threats, while failing to understand that influence, competitiveness
and innovation are the key to advancing American interests in the
modern world... Above all we must invest in our children. Only by
educating them properly will we ensure our ability to compete in the
It's likely that the essay had some official
sanction, which means that the Chairman of the Joint Chiefs of Staff or
perhaps even Secretary of Defense Robert Gates had seen it and did not
stop its publication.
Washington needs to make sure
that the United States does not fall into the imperial trap of every
other superpower in history, spending greater and greater time and
money and energy stabilizing disorderly parts of the world on the
periphery, while at the core its own industrial and economic might is
We have to recognize that fixing America's fiscal
problems - paring back the budget busters like entitlements and also
defense spending - making the economy competitive, dealing with
immigration and outlining a serious plan for energy use are the best
strategies to stay a superpower, not going around killing a few tribal
leaders in the remote valleys and hills of Afghanistan.
Iraq: A War for ... Oil?
Former CIA director George Tenet said that the White House wanted to invade Iraq long before 9/11, and inserted "crap" in its justifications for invading Iraq. Former Treasury Secretary Paul O'Neill also says that Bush planned the Iraq war before 9/11. (The government apparently planned the Afghanistan war before 9/11 as well. See this and this).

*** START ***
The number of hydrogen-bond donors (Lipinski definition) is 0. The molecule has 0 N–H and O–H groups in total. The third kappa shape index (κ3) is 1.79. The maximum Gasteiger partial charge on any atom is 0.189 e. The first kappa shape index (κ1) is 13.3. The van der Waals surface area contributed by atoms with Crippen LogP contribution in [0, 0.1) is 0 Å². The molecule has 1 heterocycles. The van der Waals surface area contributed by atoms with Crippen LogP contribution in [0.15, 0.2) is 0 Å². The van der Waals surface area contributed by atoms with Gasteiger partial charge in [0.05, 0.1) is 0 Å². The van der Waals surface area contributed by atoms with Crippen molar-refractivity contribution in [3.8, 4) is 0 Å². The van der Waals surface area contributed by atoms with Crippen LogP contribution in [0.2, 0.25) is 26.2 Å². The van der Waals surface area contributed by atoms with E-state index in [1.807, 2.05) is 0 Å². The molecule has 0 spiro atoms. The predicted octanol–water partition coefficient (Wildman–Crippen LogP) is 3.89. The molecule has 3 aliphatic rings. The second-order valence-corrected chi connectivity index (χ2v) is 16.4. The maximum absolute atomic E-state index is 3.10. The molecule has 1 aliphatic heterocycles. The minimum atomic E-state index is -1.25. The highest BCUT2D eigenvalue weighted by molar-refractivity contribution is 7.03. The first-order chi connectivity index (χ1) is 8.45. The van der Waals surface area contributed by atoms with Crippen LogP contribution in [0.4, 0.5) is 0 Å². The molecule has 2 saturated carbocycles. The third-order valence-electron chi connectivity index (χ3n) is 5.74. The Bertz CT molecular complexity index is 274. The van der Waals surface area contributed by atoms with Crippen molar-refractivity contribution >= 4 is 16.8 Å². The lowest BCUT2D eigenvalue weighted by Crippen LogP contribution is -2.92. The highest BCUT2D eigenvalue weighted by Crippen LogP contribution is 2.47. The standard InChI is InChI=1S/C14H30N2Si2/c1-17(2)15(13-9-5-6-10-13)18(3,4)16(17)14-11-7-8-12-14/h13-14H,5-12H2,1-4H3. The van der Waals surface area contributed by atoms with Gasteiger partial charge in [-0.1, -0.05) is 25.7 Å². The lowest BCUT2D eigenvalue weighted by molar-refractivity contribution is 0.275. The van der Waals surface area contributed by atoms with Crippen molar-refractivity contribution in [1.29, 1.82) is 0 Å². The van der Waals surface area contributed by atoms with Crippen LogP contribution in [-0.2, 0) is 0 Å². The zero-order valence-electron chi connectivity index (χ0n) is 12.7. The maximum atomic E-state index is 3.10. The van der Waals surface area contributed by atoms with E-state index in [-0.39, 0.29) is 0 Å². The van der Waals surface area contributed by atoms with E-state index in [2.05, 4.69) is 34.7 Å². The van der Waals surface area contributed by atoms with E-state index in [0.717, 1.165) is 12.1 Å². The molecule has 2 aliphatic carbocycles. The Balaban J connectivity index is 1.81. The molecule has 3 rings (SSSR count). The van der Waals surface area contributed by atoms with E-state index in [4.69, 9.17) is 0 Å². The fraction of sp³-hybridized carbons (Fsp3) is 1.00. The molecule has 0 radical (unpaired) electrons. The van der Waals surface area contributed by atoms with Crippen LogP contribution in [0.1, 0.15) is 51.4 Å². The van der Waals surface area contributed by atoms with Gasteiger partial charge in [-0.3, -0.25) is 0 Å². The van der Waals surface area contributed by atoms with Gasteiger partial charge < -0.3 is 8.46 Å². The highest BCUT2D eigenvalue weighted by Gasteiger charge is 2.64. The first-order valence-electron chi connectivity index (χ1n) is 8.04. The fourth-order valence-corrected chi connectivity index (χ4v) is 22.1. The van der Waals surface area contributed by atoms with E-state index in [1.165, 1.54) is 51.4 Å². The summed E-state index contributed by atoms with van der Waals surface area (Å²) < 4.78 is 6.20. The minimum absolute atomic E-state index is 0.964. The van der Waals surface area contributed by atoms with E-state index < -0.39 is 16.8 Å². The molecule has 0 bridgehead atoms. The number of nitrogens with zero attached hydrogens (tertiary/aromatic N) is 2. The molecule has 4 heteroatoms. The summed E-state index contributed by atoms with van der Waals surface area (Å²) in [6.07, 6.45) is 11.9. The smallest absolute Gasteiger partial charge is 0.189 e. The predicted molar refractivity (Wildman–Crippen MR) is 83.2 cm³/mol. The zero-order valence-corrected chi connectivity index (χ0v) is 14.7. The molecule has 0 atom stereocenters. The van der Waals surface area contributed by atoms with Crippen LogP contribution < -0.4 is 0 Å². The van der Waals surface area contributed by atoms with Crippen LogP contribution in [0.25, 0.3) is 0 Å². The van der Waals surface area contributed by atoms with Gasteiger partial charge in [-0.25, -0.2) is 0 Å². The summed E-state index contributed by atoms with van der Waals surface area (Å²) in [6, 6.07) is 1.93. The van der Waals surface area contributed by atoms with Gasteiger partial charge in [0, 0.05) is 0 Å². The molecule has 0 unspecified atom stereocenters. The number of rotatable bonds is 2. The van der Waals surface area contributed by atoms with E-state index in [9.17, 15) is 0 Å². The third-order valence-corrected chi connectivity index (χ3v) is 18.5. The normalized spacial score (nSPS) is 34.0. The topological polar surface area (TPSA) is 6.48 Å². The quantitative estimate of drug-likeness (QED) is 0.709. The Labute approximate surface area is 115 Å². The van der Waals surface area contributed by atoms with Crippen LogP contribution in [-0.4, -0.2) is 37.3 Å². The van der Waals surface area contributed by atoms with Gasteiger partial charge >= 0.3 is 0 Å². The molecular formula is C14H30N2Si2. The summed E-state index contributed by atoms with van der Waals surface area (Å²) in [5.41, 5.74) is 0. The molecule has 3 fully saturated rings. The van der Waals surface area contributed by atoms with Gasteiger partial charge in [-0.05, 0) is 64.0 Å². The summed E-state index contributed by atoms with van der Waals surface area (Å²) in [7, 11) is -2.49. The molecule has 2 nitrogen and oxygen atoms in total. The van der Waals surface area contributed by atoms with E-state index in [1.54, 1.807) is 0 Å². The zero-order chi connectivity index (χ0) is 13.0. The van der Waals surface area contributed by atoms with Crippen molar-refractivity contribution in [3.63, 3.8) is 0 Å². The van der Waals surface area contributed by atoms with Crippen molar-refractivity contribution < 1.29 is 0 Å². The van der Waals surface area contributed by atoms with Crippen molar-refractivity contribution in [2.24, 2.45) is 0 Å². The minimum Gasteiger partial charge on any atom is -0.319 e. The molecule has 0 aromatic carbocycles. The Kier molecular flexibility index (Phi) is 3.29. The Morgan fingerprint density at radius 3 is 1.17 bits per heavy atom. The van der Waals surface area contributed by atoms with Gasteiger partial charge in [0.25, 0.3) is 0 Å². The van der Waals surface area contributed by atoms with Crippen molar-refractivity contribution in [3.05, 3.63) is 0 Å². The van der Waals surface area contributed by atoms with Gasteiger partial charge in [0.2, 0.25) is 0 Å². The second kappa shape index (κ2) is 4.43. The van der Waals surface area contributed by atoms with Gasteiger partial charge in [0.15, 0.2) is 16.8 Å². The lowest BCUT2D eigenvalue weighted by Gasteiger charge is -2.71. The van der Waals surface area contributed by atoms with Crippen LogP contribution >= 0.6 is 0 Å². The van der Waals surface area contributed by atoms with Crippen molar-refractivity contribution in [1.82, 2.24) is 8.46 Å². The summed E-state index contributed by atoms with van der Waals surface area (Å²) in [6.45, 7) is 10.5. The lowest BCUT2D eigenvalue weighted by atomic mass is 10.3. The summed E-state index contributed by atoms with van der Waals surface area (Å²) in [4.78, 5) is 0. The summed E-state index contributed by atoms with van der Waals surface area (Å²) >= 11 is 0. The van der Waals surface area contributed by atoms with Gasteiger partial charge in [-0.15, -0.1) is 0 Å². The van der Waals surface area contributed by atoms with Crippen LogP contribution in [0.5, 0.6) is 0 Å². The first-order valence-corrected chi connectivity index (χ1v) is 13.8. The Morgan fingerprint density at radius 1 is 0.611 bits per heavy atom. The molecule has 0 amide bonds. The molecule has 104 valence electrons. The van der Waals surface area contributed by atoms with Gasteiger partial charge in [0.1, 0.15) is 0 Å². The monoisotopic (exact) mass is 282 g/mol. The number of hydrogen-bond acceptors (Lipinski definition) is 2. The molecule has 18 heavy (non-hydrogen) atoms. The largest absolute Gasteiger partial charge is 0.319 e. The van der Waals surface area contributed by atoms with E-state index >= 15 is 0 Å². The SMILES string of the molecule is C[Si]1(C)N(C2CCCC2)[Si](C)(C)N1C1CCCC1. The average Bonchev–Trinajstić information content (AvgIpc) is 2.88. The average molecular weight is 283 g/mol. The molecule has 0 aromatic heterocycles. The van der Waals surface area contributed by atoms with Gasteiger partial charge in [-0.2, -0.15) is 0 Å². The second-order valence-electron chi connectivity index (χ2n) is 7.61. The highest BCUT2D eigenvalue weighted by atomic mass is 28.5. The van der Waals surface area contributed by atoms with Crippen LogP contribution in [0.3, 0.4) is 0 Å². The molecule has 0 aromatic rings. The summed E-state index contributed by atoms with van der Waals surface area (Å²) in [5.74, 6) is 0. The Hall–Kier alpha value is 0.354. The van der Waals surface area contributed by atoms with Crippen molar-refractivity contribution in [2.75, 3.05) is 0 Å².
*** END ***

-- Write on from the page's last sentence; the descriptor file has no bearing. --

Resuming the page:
The Independent confirmed last week:
to exploit Iraq's oil reserves were discussed by government
ministers and the world's largest oil companies the year before
Britain took a leading role in invading Iraq, government documents
The minutes of a series of
meetings between ministers and senior oil executives are at odds
with the public denials of self-interest from oil companies and
Western governments at the time.
Minutes of a meeting with BP, Shell and BG (formerly British Gas) on
2002 read: "Baroness Symons agreed that it would be
difficult to justify British companies losing out in Iraq in that way
if the UK had itself been a conspicuous supporter of the US
government throughout the crisis."
The minister then promised to "report back to the companies before Christmas" on her lobbying efforts.
The Foreign Office invited BP in on 6 November 2002 to talk about